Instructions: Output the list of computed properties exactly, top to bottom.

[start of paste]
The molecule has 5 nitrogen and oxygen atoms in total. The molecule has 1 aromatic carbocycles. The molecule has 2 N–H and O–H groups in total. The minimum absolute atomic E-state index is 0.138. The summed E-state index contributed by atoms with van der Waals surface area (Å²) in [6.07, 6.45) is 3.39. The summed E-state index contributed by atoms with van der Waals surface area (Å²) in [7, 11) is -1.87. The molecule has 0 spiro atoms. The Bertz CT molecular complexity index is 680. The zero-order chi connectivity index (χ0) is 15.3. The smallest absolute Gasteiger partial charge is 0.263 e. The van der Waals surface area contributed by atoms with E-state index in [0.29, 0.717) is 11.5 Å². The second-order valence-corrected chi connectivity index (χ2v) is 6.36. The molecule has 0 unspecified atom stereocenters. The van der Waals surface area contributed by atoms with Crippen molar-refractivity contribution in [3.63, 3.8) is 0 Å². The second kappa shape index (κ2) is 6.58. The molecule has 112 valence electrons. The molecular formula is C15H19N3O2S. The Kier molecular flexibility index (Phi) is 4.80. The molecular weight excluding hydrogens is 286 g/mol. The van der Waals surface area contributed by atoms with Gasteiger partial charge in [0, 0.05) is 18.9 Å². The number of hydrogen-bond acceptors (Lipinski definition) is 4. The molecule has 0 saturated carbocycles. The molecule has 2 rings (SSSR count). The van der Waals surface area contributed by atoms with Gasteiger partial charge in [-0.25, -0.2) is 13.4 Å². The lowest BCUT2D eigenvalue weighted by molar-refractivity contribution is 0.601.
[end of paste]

The molecule has 5 nitrogen and oxygen atoms in total. The molecule has 1 aromatic carbocycles. The molecule has 2 N–H and O–H groups in total. The minimum absolute atomic E-state index is 0.138. The summed E-state index contributed by atoms with van der Waals surface area (Å²) in [6.07, 6.45) is 3.39. The summed E-state index contributed by atoms with van der Waals surface area (Å²) in [7, 11) is -1.87. The molecule has 0 spiro atoms. The Bertz CT molecular complexity index is 680. The zero-order chi connectivity index (χ0) is 15.3. The smallest absolute Gasteiger partial charge is 0.263 e. The van der Waals surface area contributed by atoms with E-state index in [0.29, 0.717) is 11.5 Å². The second-order valence-corrected chi connectivity index (χ2v) is 6.36. The molecule has 0 unspecified atom stereocenters. The van der Waals surface area contributed by atoms with Crippen molar-refractivity contribution in [3.63, 3.8) is 0 Å². The second kappa shape index (κ2) is 6.58. The molecule has 112 valence electrons. The molecular formula is C15H19N3O2S. The Kier molecular flexibility index (Phi) is 4.80. The molecular weight excluding hydrogens is 286 g/mol. The van der Waals surface area contributed by atoms with Gasteiger partial charge in [0, 0.05) is 18.9 Å². The number of hydrogen-bond acceptors (Lipinski definition) is 4. The molecule has 0 saturated carbocycles. The molecule has 2 rings (SSSR count). The van der Waals surface area contributed by atoms with Gasteiger partial charge in [-0.25, -0.2) is 13.4 Å². The lowest BCUT2D eigenvalue weighted by molar-refractivity contribution is 0.601.